Meaning for my life came at 15. After spending part of a summer trying my hand at building a model airplane with the help of my older brother's roommate, the bug hit me and modeling became an obsession. By the summer of 1970, I had all of the L.A. and Orange County hobby shops pegged with my noseprints firmly embossed of all of their display cases and was well on my way to filling a six-foot long glass display case with built up model aircraft in 1/72nd scale. A few years later, some of my work was published in Scale Modeler and Scale Aircraft Modeler magazines and I had garnered several club and convention awards. Those times are now very nostalgic, when my only responsibility was to put the lid back on the thinner.

About ten years ago, while wandering aimlessly through a dollhouse miniature shop, I stumbled across a tiny display case produced by Browanell. This discovery along with a realization that 1/700th scale model aircraft would fit in nicely provided the impetus to create a miniature of a typical hobby shop from my youth in the Summer of 1970. I meticulously planned out everything that would have appeared in shop at the time, and began my search in old book stores, kit collectors conventions, and on eBay for hobby magazines, books and model kits of that period and before for authenticity.

I planned out the size of the shadow box I'd need, which would include a magazine rack, display cases, cabinets, bookshelves and kit shelves, coming to around 2' in length by 1' in width.

The publications and kits were in many cases scanned into a portable scanner connected to a laptop, and later modified in Photoshop to the appropriate size. Some of the books and magazines and many kits were found on the web, often through eBay lots. These required more adjustments in Photoshop. Most of the kits had no sides visible, so I had to create the graphics from scratch, following closely the original designs. Once the graphics were finished, they were laid out on a Microsoft Word document and printed using a Canon S520 photo printer with glossy photo paper. They were then painstakingly cut out with an Exact-o knife, scored, folded and tacky glued around plastic sheet for the books and magazines or tiny wooden blocks for the model kits. Each of the 199 kits took an average of 35 minutes to complete.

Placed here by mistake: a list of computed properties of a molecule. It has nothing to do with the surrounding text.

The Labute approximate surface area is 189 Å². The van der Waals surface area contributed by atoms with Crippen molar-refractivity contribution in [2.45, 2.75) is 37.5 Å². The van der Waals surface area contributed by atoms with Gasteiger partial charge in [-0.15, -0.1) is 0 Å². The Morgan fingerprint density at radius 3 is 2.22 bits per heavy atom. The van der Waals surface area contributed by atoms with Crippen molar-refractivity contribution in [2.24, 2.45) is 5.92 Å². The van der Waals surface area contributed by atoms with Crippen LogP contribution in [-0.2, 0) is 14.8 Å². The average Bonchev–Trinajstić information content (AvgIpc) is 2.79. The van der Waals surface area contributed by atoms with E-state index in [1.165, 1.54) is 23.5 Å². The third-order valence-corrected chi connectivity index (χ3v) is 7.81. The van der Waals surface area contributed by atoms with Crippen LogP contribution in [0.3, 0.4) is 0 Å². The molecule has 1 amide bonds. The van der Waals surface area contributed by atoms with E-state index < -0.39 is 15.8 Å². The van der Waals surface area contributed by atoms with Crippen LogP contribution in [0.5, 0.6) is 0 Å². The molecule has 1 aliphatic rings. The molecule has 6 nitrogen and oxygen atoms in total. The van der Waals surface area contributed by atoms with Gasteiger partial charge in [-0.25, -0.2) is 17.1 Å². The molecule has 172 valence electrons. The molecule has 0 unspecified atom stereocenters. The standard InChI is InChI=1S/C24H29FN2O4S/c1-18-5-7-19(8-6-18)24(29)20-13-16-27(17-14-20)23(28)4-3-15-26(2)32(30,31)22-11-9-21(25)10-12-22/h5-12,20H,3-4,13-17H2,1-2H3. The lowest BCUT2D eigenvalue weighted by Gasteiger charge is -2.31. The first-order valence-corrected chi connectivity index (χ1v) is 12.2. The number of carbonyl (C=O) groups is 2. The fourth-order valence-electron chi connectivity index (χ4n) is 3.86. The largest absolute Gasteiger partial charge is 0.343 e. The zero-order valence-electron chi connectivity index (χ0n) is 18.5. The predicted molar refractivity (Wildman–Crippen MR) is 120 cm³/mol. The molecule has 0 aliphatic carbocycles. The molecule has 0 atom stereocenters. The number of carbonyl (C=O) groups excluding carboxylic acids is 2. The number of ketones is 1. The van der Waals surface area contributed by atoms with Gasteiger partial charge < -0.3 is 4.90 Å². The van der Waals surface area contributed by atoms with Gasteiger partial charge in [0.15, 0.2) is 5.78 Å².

The aircraft and tanks were produced in Japan by Aoshima, Hasegawa, Skywave, Pit Road, Tamiya and Fujimi. After cleaning them up with some sandpaper, each was masked and sprayed with a Passche VL1 airbrush the appropriate accurate camouflage scheme. Decals by Gold Medal Models or those provided in the kits were added using the Microscale system, after which they were sprayed a flat coat. Each model took an average of six hours to complete. 46 aircraft and four armor pieces by GHQ made up the display.

A few of the furnishings were purchased from a dollhouse miniatures shop and the rest were constructed by hand. The rear and side counters and the cash register stand were created from basswood strips cut to shape, then covered with a smooth basswood veneer stained a light oak, while the tops were stained dark walnut. These were beveled and then glued together. Drawer handles were attached with trimmed pin heads. The kit and book shelves were simply basswood planks sized and glued together, then sprayed semi-gloss white.

During the 1960s and early 1970s, Vinyl Asbestos Tile was used in many stores and homes. I found a photo online, and from this extracted the separate tiles. Approximately 25 individual tiles were created in Photoshop, and then assembled together in an inconsistent pattern to form the flooring. Then it was printed on glossy Kodak photo stock with a Canon S520 inkjet printer.

Various details were added for continuity and accuracy, including a Humbrol paint rack, cash register, bulletin board, Japanese battle flag, and more. As I look at this work now, I'm transported back to re-experience the thrill and joy of that era in my life. The hundreds and hundreds of hours spent in its research and construction to me at least, are well worth it.



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dennis@studium.com